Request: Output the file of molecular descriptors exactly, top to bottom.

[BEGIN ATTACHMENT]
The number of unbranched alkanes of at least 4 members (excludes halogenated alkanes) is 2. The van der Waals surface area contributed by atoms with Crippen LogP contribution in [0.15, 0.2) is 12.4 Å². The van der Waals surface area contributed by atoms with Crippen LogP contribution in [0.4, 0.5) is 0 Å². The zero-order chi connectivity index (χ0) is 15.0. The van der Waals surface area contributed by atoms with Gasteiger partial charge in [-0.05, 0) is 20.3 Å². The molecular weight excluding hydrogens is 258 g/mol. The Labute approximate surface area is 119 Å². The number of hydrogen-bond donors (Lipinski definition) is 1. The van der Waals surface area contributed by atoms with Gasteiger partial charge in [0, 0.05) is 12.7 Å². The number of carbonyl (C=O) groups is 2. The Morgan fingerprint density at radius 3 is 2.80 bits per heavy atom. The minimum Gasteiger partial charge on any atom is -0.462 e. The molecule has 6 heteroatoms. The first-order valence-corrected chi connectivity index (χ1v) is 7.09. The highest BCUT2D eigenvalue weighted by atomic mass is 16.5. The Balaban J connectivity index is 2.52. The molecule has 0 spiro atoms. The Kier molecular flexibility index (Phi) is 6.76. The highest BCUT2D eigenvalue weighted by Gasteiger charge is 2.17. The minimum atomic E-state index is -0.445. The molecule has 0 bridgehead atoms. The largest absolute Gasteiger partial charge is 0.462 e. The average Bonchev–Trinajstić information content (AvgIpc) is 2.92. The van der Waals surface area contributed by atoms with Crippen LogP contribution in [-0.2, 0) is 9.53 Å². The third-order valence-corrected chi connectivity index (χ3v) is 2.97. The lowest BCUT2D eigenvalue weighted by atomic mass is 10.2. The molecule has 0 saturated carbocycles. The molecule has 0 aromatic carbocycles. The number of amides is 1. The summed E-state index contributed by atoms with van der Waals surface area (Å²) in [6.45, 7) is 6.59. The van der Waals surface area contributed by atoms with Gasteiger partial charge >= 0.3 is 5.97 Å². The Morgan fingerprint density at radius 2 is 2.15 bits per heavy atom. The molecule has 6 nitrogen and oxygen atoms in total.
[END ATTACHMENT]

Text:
The number of unbranched alkanes of at least 4 members (excludes halogenated alkanes) is 2. The van der Waals surface area contributed by atoms with Crippen LogP contribution in [0.15, 0.2) is 12.4 Å². The van der Waals surface area contributed by atoms with Crippen LogP contribution in [0.4, 0.5) is 0 Å². The zero-order chi connectivity index (χ0) is 15.0. The van der Waals surface area contributed by atoms with Gasteiger partial charge in [-0.05, 0) is 20.3 Å². The molecular weight excluding hydrogens is 258 g/mol. The Labute approximate surface area is 119 Å². The number of hydrogen-bond donors (Lipinski definition) is 1. The van der Waals surface area contributed by atoms with Gasteiger partial charge in [0, 0.05) is 12.7 Å². The number of carbonyl (C=O) groups is 2. The Morgan fingerprint density at radius 3 is 2.80 bits per heavy atom. The minimum Gasteiger partial charge on any atom is -0.462 e. The molecule has 6 heteroatoms. The first-order valence-corrected chi connectivity index (χ1v) is 7.09. The highest BCUT2D eigenvalue weighted by atomic mass is 16.5. The Balaban J connectivity index is 2.52. The molecule has 0 spiro atoms. The Kier molecular flexibility index (Phi) is 6.76. The highest BCUT2D eigenvalue weighted by Gasteiger charge is 2.17. The minimum atomic E-state index is -0.445. The molecule has 0 bridgehead atoms. The largest absolute Gasteiger partial charge is 0.462 e. The average Bonchev–Trinajstić information content (AvgIpc) is 2.92. The van der Waals surface area contributed by atoms with Crippen LogP contribution in [-0.2, 0) is 9.53 Å². The third-order valence-corrected chi connectivity index (χ3v) is 2.97. The lowest BCUT2D eigenvalue weighted by atomic mass is 10.2. The molecule has 0 saturated carbocycles. The molecule has 0 aromatic carbocycles. The number of amides is 1. The summed E-state index contributed by atoms with van der Waals surface area (Å²) in [6.45, 7) is 6.59. The van der Waals surface area contributed by atoms with Gasteiger partial charge >= 0.3 is 5.97 Å². The Morgan fingerprint density at radius 2 is 2.15 bits per heavy atom. The molecule has 6 nitrogen and oxygen atoms in total.